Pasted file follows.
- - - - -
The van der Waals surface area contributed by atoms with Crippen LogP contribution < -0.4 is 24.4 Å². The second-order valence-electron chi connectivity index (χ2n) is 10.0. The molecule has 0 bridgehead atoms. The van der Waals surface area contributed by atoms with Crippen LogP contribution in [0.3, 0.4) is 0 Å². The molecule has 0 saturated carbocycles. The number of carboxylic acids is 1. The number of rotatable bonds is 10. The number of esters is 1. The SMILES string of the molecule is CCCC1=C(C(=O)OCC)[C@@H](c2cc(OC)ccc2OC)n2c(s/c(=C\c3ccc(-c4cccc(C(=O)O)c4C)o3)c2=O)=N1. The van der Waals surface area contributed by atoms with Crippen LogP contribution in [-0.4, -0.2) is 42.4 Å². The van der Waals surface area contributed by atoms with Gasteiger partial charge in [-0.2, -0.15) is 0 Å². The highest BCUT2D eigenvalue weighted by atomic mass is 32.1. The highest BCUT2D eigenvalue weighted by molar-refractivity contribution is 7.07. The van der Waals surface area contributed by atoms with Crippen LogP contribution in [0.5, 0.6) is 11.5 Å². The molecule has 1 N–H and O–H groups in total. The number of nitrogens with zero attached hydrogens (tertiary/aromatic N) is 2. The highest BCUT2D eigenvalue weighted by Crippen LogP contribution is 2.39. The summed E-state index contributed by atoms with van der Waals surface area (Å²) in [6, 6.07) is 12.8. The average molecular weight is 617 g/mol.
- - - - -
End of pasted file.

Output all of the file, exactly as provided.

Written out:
The van der Waals surface area contributed by atoms with Crippen LogP contribution < -0.4 is 24.4 Å². The second-order valence-electron chi connectivity index (χ2n) is 10.0. The molecule has 0 bridgehead atoms. The van der Waals surface area contributed by atoms with Crippen LogP contribution in [0.3, 0.4) is 0 Å². The molecule has 0 saturated carbocycles. The number of carboxylic acids is 1. The number of rotatable bonds is 10. The number of esters is 1. The SMILES string of the molecule is CCCC1=C(C(=O)OCC)[C@@H](c2cc(OC)ccc2OC)n2c(s/c(=C\c3ccc(-c4cccc(C(=O)O)c4C)o3)c2=O)=N1. The van der Waals surface area contributed by atoms with Crippen LogP contribution in [-0.4, -0.2) is 42.4 Å². The van der Waals surface area contributed by atoms with Gasteiger partial charge in [-0.2, -0.15) is 0 Å². The highest BCUT2D eigenvalue weighted by atomic mass is 32.1. The highest BCUT2D eigenvalue weighted by molar-refractivity contribution is 7.07. The van der Waals surface area contributed by atoms with Crippen LogP contribution in [0.5, 0.6) is 11.5 Å². The molecule has 1 N–H and O–H groups in total. The number of nitrogens with zero attached hydrogens (tertiary/aromatic N) is 2. The highest BCUT2D eigenvalue weighted by Crippen LogP contribution is 2.39. The summed E-state index contributed by atoms with van der Waals surface area (Å²) in [6, 6.07) is 12.8. The average molecular weight is 617 g/mol.